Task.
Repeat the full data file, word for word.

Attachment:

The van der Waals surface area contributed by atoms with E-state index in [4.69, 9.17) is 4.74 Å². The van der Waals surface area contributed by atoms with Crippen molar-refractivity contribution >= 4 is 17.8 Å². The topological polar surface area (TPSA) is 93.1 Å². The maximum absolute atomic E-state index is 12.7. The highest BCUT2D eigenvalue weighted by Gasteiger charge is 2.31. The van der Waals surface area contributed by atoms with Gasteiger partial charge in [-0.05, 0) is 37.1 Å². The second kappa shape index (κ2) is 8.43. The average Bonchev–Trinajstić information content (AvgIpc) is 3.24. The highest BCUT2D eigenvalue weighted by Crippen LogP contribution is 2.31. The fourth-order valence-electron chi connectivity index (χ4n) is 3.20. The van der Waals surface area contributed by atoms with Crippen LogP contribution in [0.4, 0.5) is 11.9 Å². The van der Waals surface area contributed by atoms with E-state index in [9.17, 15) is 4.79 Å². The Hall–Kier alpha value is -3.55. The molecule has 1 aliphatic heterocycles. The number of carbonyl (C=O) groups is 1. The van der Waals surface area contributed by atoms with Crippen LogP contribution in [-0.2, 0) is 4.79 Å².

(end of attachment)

The van der Waals surface area contributed by atoms with E-state index in [4.69, 9.17) is 4.74 Å². The van der Waals surface area contributed by atoms with Crippen molar-refractivity contribution >= 4 is 17.8 Å². The topological polar surface area (TPSA) is 93.1 Å². The maximum absolute atomic E-state index is 12.7. The highest BCUT2D eigenvalue weighted by Gasteiger charge is 2.31. The van der Waals surface area contributed by atoms with Gasteiger partial charge in [-0.05, 0) is 37.1 Å². The second kappa shape index (κ2) is 8.43. The average Bonchev–Trinajstić information content (AvgIpc) is 3.24. The highest BCUT2D eigenvalue weighted by Crippen LogP contribution is 2.31. The fourth-order valence-electron chi connectivity index (χ4n) is 3.20. The van der Waals surface area contributed by atoms with Crippen LogP contribution in [0.4, 0.5) is 11.9 Å². The van der Waals surface area contributed by atoms with E-state index in [9.17, 15) is 4.79 Å². The Hall–Kier alpha value is -3.55. The molecule has 1 aliphatic heterocycles. The number of carbonyl (C=O) groups is 1. The van der Waals surface area contributed by atoms with Crippen LogP contribution in [-0.2, 0) is 4.79 Å².